In the abundance of energy that is the new order, we will no longer be bound by the force that is keeping us on the bottom of Earth’s gravity well. We may be be floating around freely, our bodies suspended by extremely powerful electromagnetic fields. Or we could be far away, living in the brilliant sunlight of a space colony after having left our planet in the exuberant spectacle of a rocket launch.
Many elaborate experiments were developed in order to investigate how man would move in microgravity before Armstrong and Aldrin finally walked on the Moon in July 1969. They were not just simulations but In a sense pre-enactments of a new set of rules that we were about to enter, providing a window into the future through which NASA researchers collected not only data but also visual impressions. Camera Futura aims to create a similar pre-enactment, taking inspiration from one such experiment conducted at Stanford University in the mid-1960s by applied mechanics professor Thomas R. Kane.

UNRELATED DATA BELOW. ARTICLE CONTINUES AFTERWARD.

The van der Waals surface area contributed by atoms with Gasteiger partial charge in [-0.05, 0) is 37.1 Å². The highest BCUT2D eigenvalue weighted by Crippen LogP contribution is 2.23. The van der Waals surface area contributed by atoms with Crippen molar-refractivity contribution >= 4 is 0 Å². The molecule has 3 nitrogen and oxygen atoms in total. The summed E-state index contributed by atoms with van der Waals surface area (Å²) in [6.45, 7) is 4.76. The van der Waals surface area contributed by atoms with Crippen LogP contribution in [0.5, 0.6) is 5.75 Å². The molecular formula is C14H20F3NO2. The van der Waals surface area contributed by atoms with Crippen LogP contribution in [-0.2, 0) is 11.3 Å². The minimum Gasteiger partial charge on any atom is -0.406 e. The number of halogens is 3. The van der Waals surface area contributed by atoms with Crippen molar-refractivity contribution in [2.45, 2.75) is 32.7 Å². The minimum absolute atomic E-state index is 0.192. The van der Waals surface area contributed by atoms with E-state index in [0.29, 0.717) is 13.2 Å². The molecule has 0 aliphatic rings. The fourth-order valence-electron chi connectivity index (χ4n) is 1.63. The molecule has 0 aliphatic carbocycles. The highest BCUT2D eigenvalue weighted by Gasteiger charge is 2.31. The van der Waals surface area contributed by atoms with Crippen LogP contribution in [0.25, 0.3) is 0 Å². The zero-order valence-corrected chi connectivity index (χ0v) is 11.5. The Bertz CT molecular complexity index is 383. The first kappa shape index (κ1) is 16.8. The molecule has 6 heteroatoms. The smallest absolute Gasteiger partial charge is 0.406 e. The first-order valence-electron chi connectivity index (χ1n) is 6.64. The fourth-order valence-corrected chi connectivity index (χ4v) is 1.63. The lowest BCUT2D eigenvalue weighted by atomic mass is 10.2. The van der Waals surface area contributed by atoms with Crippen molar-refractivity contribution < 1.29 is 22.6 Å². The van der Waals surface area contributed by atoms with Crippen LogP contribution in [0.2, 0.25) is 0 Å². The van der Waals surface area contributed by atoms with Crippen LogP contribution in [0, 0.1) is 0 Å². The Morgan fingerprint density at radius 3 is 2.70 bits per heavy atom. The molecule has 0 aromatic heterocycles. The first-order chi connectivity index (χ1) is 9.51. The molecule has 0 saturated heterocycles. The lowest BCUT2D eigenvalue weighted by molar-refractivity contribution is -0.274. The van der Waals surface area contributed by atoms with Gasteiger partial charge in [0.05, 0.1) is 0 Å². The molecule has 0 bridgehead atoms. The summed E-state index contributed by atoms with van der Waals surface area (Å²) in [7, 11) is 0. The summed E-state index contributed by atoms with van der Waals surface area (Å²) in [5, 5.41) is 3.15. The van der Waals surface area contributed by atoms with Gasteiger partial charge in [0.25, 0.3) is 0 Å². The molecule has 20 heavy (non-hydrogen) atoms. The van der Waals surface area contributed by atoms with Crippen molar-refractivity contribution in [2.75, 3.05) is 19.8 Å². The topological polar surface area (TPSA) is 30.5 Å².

Like the original setup, the installation consists of a trampoline as a simple anti-gravity device and a camera rig. The energy stored in the trampoline’s springs amplifies the power of our muscles, so that we can briefly launch ourselves and experience an instant of relative weightlessness when falling back to Earth. Camera Futura captures images from that very instant. These photos allow for a glimpse of our brief moment in a post-gravity world. In a sense, they are impressions of ourselves from one of many futures.
Part of New Order at Mediamatic Fabriek, curated by Katja Novitskova and Rory Hyde. Camera software: Konstantin Leonenko, thank you Jennifer Morone & Julijonas Urbonas.